attempts to arrange a marriage be
tween her lover and the widow. The
Baron, "on the other hand, for financial
reasons, tries to arrange a similar
match between the widow and the
he does not think much of. The English
constitutional monarchy fits in better
wih his ideas than the governments of
either of these republics.'
Strange to Bay, he regards the United
States as . too conservative and its con
stitution as. too rigid. He holds that the
Supreme Court has too much power, and
points out. that the government's hands
are tied in many matters where reforms
are demanded, such as the Imposing of
an income tax.
He holds that within such limits as
prevail in most civilized countries the
question of the form of government is
less important than the vital questions
relating to the well-being of the laboring
Sir Charles is the author of numerous
books. He said that his first volume,
"Great Britain," Is still selling because it
Is a young man's book, of travel. It has
a certain picturesque interest, whereas
serious book problems are out of -date.
England's over-sea possessions march so
fast one would have to publish such a
book year by year to keep up with them.
Sir Charles laughingly referred to him
self as a bad subject for a newspaperman
to Interview, because the interviewer
wants to ta,lk about something which Is
about to happen, whereas he found that
things foretold did not happen. People
used, to talk about war between Germany
and France, but It was as far off as ever.
r: U I . -V s yilAM
Prince. The entire company Is so very
clever, the music Is so fascinating that
one is at a loss to know where to
lavish praise first. Miss Ethel Jackson,
in the title role, has scored a real
sensation, and Donald Brian, as the
Prince, is quite as fortunate in his
presentation. "The Merry Widow" is
entirely out of the ordinary category
of, American light operas. It is of a
very different stamp and it bids fair
to break, all records. . It is almost un
necessary to say that the staging and
the entire production was given with
the usual care bestowed upon these de
tails by Mr. Savage. ,
Among the disappointments of the sea
son, which have Included "Tlrfe Evan
gelists." by Henry Arthur Jones, and
"The Stephslsters," by Charles Klein, -we
must probably add "Sappho and Phaon,"
a dramatization of Percy Mackay's trag-
Governor Appoints Representatives
to Attend Commercial Congress.
... i
SALEM. Nov. 2. (Special.) Governor
Chamberlain has appointed the following
delegates to the Trans-Mississippi Com
mercial Congress, to be held at Muskogee,
Okla., November 19-22, 1807:
From Portland George M. Hyland,
Fletcher Linn, E. Ehrman, William Har
der, Wallis Nash, Joseph Friedenthal,
Dr. R. C. Coffey, M. J. Roche, R. W.
Foster, John F. O'Shea. Sol Blumauer,
George W. McMillan, William Muirhead,
L. G. Pfunder. J. W. Ganong, A. H.
Deyers. Tom Richardson. T. B. Wilcox,
Dr. Andrew C. Smith, Sig Sichel, Wil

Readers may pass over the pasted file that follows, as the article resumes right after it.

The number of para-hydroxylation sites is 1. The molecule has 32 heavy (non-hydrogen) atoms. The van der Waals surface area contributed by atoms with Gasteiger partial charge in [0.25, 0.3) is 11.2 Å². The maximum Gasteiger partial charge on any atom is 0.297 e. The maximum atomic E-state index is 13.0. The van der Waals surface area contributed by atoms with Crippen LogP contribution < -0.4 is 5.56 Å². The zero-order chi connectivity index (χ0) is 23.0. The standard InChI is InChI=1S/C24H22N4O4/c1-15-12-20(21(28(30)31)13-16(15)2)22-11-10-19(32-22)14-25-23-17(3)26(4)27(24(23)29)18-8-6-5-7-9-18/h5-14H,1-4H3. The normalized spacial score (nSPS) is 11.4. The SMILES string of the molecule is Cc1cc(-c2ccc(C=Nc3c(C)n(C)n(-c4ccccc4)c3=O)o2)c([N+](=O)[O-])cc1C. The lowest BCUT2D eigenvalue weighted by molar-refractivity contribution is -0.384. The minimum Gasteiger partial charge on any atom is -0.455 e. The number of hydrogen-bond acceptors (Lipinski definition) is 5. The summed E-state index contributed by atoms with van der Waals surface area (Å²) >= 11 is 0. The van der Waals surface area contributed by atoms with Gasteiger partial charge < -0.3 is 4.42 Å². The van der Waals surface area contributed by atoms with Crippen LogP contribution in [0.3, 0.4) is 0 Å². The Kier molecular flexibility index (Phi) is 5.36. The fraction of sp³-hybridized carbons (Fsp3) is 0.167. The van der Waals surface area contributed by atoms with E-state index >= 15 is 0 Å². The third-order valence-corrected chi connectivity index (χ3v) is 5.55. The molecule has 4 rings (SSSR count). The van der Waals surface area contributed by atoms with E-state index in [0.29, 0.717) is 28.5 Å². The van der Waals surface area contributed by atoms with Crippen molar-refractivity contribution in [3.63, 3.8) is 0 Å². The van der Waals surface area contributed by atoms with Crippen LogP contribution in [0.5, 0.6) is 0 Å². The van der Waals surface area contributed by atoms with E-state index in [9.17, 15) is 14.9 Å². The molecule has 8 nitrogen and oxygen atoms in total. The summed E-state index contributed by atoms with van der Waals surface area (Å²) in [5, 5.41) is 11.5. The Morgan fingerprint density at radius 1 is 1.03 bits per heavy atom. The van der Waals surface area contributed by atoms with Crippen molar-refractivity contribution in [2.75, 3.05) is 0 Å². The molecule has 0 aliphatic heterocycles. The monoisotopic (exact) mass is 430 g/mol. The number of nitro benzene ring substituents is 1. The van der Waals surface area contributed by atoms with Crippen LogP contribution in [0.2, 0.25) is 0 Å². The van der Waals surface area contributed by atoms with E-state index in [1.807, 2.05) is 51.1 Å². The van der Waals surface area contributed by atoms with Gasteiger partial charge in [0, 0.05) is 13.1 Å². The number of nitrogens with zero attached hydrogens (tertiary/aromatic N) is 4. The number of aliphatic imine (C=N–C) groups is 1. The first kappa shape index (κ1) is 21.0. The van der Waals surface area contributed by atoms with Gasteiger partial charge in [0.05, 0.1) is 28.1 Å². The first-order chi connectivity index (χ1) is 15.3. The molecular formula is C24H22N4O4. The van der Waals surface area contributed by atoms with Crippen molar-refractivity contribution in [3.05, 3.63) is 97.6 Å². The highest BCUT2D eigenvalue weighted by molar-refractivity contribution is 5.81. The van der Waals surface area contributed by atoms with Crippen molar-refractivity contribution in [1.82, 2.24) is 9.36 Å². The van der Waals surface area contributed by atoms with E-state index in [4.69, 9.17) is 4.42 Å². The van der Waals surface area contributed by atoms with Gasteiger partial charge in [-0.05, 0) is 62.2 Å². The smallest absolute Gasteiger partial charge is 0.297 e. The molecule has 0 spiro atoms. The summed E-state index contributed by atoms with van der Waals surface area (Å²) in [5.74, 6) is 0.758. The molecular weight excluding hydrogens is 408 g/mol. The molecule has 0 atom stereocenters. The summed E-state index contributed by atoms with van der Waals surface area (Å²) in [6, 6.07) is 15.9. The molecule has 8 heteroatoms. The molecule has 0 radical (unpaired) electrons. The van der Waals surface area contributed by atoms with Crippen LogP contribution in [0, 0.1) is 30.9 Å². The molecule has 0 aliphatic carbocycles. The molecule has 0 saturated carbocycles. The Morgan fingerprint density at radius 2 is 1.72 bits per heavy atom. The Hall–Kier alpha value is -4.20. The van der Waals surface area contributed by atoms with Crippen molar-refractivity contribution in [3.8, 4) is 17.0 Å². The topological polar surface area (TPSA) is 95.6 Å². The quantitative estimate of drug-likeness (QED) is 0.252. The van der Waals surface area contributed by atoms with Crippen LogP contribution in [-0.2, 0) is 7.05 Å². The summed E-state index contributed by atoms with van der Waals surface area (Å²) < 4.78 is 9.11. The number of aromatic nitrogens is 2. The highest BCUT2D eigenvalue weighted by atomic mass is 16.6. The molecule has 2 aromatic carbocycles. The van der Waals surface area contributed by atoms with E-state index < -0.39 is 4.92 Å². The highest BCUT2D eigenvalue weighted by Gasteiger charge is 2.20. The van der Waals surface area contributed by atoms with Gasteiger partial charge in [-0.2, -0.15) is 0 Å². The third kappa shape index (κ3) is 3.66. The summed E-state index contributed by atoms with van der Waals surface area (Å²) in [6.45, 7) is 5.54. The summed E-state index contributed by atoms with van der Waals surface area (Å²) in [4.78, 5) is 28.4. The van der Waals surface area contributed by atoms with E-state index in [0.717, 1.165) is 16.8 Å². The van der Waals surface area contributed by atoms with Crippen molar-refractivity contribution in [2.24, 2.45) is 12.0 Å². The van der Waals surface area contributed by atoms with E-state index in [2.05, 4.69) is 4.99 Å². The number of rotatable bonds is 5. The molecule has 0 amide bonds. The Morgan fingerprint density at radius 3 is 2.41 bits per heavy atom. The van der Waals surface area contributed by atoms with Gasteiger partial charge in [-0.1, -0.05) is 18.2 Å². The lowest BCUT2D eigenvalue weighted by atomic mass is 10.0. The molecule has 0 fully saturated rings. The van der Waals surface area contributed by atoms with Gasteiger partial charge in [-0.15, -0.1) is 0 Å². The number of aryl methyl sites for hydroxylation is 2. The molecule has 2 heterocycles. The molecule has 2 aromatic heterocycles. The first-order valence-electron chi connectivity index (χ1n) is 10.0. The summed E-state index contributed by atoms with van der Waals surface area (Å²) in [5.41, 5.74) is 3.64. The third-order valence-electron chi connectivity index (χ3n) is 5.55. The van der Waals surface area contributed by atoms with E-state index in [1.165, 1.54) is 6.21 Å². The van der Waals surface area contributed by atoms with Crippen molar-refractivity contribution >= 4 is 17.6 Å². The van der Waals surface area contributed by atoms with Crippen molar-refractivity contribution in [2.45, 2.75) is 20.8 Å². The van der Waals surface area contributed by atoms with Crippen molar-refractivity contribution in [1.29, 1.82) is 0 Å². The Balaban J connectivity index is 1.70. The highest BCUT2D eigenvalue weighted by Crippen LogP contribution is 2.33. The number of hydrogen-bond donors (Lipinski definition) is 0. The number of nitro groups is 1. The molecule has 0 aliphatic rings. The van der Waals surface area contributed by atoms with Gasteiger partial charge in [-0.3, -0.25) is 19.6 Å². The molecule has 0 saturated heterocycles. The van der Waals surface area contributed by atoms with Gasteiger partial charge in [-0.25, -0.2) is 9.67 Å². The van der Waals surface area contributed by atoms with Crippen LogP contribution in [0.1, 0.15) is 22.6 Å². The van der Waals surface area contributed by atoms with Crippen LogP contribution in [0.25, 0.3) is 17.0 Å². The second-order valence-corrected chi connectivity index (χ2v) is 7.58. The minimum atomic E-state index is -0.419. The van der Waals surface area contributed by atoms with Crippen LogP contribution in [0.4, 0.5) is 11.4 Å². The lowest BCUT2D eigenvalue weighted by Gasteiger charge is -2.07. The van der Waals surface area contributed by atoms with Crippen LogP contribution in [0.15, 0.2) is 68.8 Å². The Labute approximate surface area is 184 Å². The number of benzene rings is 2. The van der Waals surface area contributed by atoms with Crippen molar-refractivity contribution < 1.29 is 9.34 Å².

liam MacMaster, Harry Beck, C. W. Hod
son, F. E. Beach, W. T. Carroll, F. W.
Leadbetter, S. G. Reed.
Charles E. Kenyon, J. M. Lackey and
J. R. Blackaby, Ontario; S. S. Gordon,
John H. Whyte, William Madison and C.
H. Brown, Astoria; R. H. Moore, Tom
Whltten and J. L. Hammersly, Gold Hill;
Hugh McLain, Walter Lyons, Henry
Ser.gstacken and W. P. Murphy, Marsh
field; D. J. Moore, Seaside; Joseph'
HIrschberg, Independence; Charles H.
Carter. R. Alexander and Leon Cohen,
Pendleton: M. C. Anient, R. G. Smith and
O. S. Blanchard. Grants Pass; F. H.
Brigham, L. J. Simpson, W. J. Smith and
Peter Loggie, North Bend; A. C, Marsters
edy. While no effort was spared to cre
ate the Grecian atmosphere, the com
pany assembled were outside Of this
sphere entirely. Fred Erlck, who played
the part of Alcaeus, gave an admirable
performance and did full Justice to the
part. Perhaps the most serious defect
lay hi the fact that Mme. Kallch Is essen
tially an actress of the present day and
neither looks the part nor fits Into one
which is pre-eminently classical m its
nature, and while she speaks the Eng
lish language remamably well she has
not the sort of control which would make
It possible for her to deliver the long
and Dr. J. E. Shearer, Roseburg; D. P.
Mason, C. H. Stewart and' E. J. Frazlef
Albany; Julian Bird, Burns; Richard
Neill. Sumpter; Virgil E. Waters, Cor-,
vallls; M. Doyle, Wedderburn; G. C. Blak
ley and F. A. Seufert, The Dalles; Ed
C Hanley, Central Point; C. A.. Baker,
Pitner; A. Bennett, Irrlgon; George T.
Baldwin, Klamath Falls; Al Geiser,
Geiser; James Pantner. Baker City; P. L.
Frasier, Salem; R. G. Wheeler, Vale;
Percy Young. Albany; Turner Oliver, La
Grande; J. R. Campbell, J. D. .Matlock
and J. F. Robinson, Eugene; Roswell
Shelley and W. E. Sherman. Hood River;
Mel Pen wick and George Haga. Burns;
W. E. Phipps, W. M. Isaacs, D. H. Miller.
Dr. R. C. Kelsay and J. F. Reddy, Med
ford; James F Mahon, Smith Pos toff ice;
W. H. Brooke and A. L. Sprouie. On
tario: B. F. Irvine, CorvaUIs; B. W.
Strong, Roseburg. . c .